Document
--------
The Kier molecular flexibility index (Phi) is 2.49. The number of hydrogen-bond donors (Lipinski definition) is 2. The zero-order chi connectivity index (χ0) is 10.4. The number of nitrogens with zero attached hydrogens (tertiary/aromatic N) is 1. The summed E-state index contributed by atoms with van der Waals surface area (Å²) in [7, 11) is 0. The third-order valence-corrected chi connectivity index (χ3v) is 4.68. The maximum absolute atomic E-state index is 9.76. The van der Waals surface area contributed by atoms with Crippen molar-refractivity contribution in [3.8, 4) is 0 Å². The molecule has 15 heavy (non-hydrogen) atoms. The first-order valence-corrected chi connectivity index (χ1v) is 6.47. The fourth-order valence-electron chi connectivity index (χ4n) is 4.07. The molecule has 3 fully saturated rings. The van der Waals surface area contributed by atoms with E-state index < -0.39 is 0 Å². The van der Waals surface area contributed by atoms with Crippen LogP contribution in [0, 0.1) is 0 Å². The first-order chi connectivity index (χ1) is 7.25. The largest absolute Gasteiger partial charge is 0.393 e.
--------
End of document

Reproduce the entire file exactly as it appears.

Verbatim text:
The Kier molecular flexibility index (Phi) is 2.49. The number of hydrogen-bond donors (Lipinski definition) is 2. The zero-order chi connectivity index (χ0) is 10.4. The number of nitrogens with zero attached hydrogens (tertiary/aromatic N) is 1. The summed E-state index contributed by atoms with van der Waals surface area (Å²) in [7, 11) is 0. The third-order valence-corrected chi connectivity index (χ3v) is 4.68. The maximum absolute atomic E-state index is 9.76. The van der Waals surface area contributed by atoms with Crippen molar-refractivity contribution in [3.8, 4) is 0 Å². The molecule has 15 heavy (non-hydrogen) atoms. The first-order valence-corrected chi connectivity index (χ1v) is 6.47. The fourth-order valence-electron chi connectivity index (χ4n) is 4.07. The molecule has 3 fully saturated rings. The van der Waals surface area contributed by atoms with E-state index < -0.39 is 0 Å². The van der Waals surface area contributed by atoms with Crippen LogP contribution in [0, 0.1) is 0 Å². The first-order chi connectivity index (χ1) is 7.25. The largest absolute Gasteiger partial charge is 0.393 e.